Read our article to learn important things you don’t know about the kangaroo care method and how it will benefit you and your newborn baby.
Because their premature babies face tremendous medical and physical obstacles to overcome in their lives, parents can become overwhelmed with the fear of the unknown. Spending weeks or possibly months in a hospital neonatal intensive care unit (NICU), parents, longing to touch and hold their tiny babies, may be afraid that if they attempt to try they may unknowingly hurt their baby. However, there is a safe way for these families to begin the bonding process through a method called Kangaroo Care.
The practice of Kangaroo Care originated in South America. After gaining much success throughout that continent, the method quickly gained popularity throughout Europe and later in the United States. Modeled after the way a kangaroo carries her offspring, this direct, skin-to-skin contact is usually best accomplished when mom or dad is sitting in a rocking chair. The diapered baby, usually deemed stable by the medical staff in a NICU, is placed either on the father’s bare chest or between a mother’s breasts.
“The parent’s shirt or blouse is closed around the infant, and an additional blanket is placed on top,” explains Elizabeth H., B.S.N., R.N.C., clinical nurse at a children’s hospital. “Infants need human touch to survive, and it is an important part of their development. Kangaroo Care is a wonderful, safe way for new parents to interact and nurture their baby. The infant is calmed through the warmth of their parent’s skin and the sound of the parent’s breathing, voice and heartbeat.”
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Benefits for Baby
Research has confirmed that Kangaroo Care may assist in maintaining a premature baby’s body warmth, establishing weight gain and regulating heart and breathing rates. “It has been shown time and time again that Kangaroo Care causes a regulation of heart rate, breathing and temperature control,” says Dr. Janice M., chief of neonatology in New York.
Dr. Janice also notes that during her observations of infants in the NICU she found that Kangaroo Care helped enhance the baby’s immune system. “The infants at our facility who underwent Kangaroo Care also had a decreased incidence of infection compared to those babies who did not,” she says.
The March of Dimes states that Kangaroo Care can help a baby because it allows her more time to be quiet and alert with less time spent crying. This calming, positive touch “decreases stress and even is known to relieve the perception of pain in the infant,” explains Dr. Janice. “For the parent whose child is in the NICU, it is a way of providing a type of care that the medical staff cannot do, so the parents have a role in the medical care of the child. This is a very powerful feeling for a parent to be able to also provide care for such a vulnerable child.”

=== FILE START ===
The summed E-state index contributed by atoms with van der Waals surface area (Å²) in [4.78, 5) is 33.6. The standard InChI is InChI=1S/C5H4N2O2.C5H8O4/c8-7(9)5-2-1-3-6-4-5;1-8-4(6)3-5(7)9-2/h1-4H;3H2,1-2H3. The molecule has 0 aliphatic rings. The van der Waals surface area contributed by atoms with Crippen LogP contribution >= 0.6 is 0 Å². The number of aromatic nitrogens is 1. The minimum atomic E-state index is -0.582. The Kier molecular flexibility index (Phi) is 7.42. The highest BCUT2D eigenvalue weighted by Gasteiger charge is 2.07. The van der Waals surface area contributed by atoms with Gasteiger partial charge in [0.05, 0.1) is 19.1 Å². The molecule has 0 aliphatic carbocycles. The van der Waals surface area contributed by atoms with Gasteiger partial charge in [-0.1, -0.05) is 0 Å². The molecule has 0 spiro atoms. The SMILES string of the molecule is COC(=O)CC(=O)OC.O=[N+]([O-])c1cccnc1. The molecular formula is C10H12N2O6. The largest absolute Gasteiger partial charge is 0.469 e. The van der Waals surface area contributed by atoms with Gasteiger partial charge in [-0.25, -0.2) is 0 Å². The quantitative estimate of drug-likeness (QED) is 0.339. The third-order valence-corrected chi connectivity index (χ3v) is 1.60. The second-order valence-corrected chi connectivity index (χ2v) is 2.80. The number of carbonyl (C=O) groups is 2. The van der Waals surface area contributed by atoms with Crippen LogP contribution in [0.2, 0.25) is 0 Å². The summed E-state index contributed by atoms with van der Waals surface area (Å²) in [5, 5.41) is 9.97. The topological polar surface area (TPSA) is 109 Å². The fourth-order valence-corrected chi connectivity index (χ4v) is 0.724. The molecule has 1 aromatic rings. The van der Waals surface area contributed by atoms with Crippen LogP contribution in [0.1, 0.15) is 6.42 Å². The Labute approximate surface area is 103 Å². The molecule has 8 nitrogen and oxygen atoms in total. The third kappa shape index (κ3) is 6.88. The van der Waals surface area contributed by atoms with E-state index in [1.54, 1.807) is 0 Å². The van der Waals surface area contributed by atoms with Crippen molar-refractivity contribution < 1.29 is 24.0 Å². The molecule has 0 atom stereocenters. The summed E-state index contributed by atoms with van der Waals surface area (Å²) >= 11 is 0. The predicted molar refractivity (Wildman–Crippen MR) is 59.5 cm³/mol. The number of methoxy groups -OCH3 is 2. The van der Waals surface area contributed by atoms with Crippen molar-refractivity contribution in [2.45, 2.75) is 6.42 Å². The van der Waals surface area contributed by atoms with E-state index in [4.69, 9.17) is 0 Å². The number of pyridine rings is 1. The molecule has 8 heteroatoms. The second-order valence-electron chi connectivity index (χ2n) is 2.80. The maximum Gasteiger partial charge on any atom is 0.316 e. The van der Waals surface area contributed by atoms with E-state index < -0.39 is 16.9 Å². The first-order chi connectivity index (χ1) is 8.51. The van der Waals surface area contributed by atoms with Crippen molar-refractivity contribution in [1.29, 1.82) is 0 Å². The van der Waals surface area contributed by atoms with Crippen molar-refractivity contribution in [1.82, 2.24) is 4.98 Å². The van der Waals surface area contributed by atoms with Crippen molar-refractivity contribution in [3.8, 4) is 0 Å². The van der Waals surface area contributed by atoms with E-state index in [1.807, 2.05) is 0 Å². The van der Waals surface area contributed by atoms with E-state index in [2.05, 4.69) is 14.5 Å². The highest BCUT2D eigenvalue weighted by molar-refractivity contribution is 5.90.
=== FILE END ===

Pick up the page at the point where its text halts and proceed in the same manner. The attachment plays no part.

Benefits for Mom and Dad
Kangaroo Care has proven medical benefits for Mom, too. “Kangaroo Care enhances the bonding process of Mother and Baby through shared touch and warmth,” says Kellie B., B.S.N., R.N.C., I.B.C.L.C., clinical nurse manager in Washington. “It activates the maternal processes mothers seek in finding meaning in motherhood, especially with a pre-term infant.” Recent research has confirmed that a mother’s body temperature will adjust to accommodate her baby’s temperature during the practice.
“It is amazing to see the infants peek thru the blankets into their mother’s face,” adds Kellie. “When they are placed between their mother’s chest, they wiggle about to find a comfortable position and turn their heads at the sound of her voice.”
New moms may also achieve more success if they choose to breastfeed their newborns. “There is an increase in maternal milk volume for breastfeeding/pumping moms, and they are more likely to continue breastfeeding after they are discharged,” says Elizabeth. “Moms also report an increased sense of self-esteem and stronger identity with and knowledge of their infants’ cues.”
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New dads also benefit emotionally from Kangaroo Care. “For fathers, Kangaroo Care enables them to bond with their infant,” says Elizabeth. “When the mother is breastfeeding, the father may feel frustrated at not being able to calm a fussy baby. Placing the baby to the chest can help to calm the baby and can be very rewarding to the father.”
When Is it Safe to Begin?
Kangaroo Care can usually be initiated when the NICU staff feels that the infant is stable enough to come out of the warmer to be held by the parent. “Many hospitals allow the procedure when the infant is breathing on his or her own, but others provide Kangaroo Care when a child is still incubated on a ventilator,” says Dr. Janice. “It is a decision that rests with the medical staff.” Because in most cases parents cannot initiate Kangaroo Care on their own, most specialists agree that parents should always ask the NICU staff about the hospital’s policy on kangaroo care.
“Kangaroo care is a wonderful activity that strengthens the bond that parents have with their child,” says Dr. Janice. “The parents cannot express how grateful they feel that they can participate in giving something to their children. It is a win for the child, the parents and the caregivers who can develop a working relationship with the parents.”
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The names of the people mentioned in the article have been changed for security reasons and to protect privacy.